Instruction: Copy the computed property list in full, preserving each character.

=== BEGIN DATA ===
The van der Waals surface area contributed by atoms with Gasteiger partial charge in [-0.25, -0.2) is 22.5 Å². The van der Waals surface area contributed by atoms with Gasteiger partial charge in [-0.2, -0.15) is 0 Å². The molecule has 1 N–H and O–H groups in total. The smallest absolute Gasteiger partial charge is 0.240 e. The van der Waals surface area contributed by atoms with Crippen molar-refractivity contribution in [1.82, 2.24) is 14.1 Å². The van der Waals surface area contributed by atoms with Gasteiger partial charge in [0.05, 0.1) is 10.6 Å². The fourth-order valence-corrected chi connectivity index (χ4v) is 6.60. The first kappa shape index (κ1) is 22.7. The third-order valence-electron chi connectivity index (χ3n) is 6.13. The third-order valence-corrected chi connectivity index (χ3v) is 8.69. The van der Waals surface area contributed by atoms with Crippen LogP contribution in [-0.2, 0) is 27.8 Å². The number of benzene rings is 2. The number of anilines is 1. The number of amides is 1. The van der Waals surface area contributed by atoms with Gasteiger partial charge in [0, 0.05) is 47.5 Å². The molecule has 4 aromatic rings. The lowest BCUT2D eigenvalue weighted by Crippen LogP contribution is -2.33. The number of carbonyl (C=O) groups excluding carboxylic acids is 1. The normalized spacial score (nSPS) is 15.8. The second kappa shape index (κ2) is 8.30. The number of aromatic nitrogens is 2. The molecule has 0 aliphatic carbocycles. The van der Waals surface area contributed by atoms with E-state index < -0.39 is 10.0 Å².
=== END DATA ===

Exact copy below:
The van der Waals surface area contributed by atoms with Gasteiger partial charge in [-0.25, -0.2) is 22.5 Å². The van der Waals surface area contributed by atoms with Gasteiger partial charge in [-0.2, -0.15) is 0 Å². The molecule has 1 N–H and O–H groups in total. The smallest absolute Gasteiger partial charge is 0.240 e. The van der Waals surface area contributed by atoms with Crippen molar-refractivity contribution in [1.82, 2.24) is 14.1 Å². The van der Waals surface area contributed by atoms with Gasteiger partial charge in [0.05, 0.1) is 10.6 Å². The fourth-order valence-corrected chi connectivity index (χ4v) is 6.60. The first kappa shape index (κ1) is 22.7. The third-order valence-electron chi connectivity index (χ3n) is 6.13. The third-order valence-corrected chi connectivity index (χ3v) is 8.69. The van der Waals surface area contributed by atoms with Crippen LogP contribution in [-0.2, 0) is 27.8 Å². The number of benzene rings is 2. The number of anilines is 1. The number of amides is 1. The van der Waals surface area contributed by atoms with Gasteiger partial charge in [0, 0.05) is 47.5 Å². The molecule has 4 aromatic rings. The lowest BCUT2D eigenvalue weighted by Crippen LogP contribution is -2.33. The number of carbonyl (C=O) groups excluding carboxylic acids is 1. The normalized spacial score (nSPS) is 15.8. The second kappa shape index (κ2) is 8.30. The number of aromatic nitrogens is 2. The molecule has 0 aliphatic carbocycles. The van der Waals surface area contributed by atoms with E-state index < -0.39 is 10.0 Å².